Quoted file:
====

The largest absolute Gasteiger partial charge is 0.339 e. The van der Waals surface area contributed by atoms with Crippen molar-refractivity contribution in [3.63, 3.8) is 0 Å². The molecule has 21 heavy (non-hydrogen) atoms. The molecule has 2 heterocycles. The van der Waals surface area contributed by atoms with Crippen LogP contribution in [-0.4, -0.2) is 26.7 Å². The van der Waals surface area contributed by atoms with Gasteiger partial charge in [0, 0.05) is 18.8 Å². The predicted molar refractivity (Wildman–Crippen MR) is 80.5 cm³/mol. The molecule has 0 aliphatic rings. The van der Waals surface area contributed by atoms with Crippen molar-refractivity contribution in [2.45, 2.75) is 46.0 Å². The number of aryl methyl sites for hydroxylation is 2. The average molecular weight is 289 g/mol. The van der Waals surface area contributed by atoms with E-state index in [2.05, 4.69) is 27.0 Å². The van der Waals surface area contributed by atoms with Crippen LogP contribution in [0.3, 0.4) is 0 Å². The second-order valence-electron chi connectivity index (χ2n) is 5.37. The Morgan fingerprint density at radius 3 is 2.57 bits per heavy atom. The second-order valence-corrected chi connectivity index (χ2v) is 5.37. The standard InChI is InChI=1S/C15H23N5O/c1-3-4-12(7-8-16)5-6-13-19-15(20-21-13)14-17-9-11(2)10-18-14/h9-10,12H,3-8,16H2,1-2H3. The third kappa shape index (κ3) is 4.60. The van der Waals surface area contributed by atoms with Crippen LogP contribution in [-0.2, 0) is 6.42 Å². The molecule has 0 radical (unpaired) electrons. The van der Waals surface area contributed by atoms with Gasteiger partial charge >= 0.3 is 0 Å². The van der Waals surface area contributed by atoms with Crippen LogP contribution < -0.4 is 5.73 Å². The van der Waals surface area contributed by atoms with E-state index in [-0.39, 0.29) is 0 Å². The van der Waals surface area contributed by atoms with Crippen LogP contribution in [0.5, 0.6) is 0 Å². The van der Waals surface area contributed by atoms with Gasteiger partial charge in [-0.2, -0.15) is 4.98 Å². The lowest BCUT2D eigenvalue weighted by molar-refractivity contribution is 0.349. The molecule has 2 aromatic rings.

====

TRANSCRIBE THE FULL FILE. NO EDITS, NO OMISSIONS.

The largest absolute Gasteiger partial charge is 0.339 e. The van der Waals surface area contributed by atoms with Crippen molar-refractivity contribution in [3.63, 3.8) is 0 Å². The molecule has 21 heavy (non-hydrogen) atoms. The molecule has 2 heterocycles. The van der Waals surface area contributed by atoms with Crippen LogP contribution in [-0.4, -0.2) is 26.7 Å². The van der Waals surface area contributed by atoms with Gasteiger partial charge in [0, 0.05) is 18.8 Å². The predicted molar refractivity (Wildman–Crippen MR) is 80.5 cm³/mol. The molecule has 0 aliphatic rings. The van der Waals surface area contributed by atoms with Crippen molar-refractivity contribution in [2.45, 2.75) is 46.0 Å². The number of aryl methyl sites for hydroxylation is 2. The average molecular weight is 289 g/mol. The van der Waals surface area contributed by atoms with E-state index in [2.05, 4.69) is 27.0 Å². The van der Waals surface area contributed by atoms with Crippen LogP contribution in [0.3, 0.4) is 0 Å². The second-order valence-electron chi connectivity index (χ2n) is 5.37. The Morgan fingerprint density at radius 3 is 2.57 bits per heavy atom. The second-order valence-corrected chi connectivity index (χ2v) is 5.37. The standard InChI is InChI=1S/C15H23N5O/c1-3-4-12(7-8-16)5-6-13-19-15(20-21-13)14-17-9-11(2)10-18-14/h9-10,12H,3-8,16H2,1-2H3. The third kappa shape index (κ3) is 4.60. The van der Waals surface area contributed by atoms with Crippen LogP contribution in [-0.2, 0) is 6.42 Å². The molecule has 0 radical (unpaired) electrons. The van der Waals surface area contributed by atoms with Gasteiger partial charge >= 0.3 is 0 Å². The van der Waals surface area contributed by atoms with Crippen LogP contribution < -0.4 is 5.73 Å². The van der Waals surface area contributed by atoms with E-state index in [-0.39, 0.29) is 0 Å². The van der Waals surface area contributed by atoms with Crippen LogP contribution in [0.5, 0.6) is 0 Å². The van der Waals surface area contributed by atoms with Gasteiger partial charge in [-0.2, -0.15) is 4.98 Å². The lowest BCUT2D eigenvalue weighted by molar-refractivity contribution is 0.349. The molecule has 2 aromatic rings.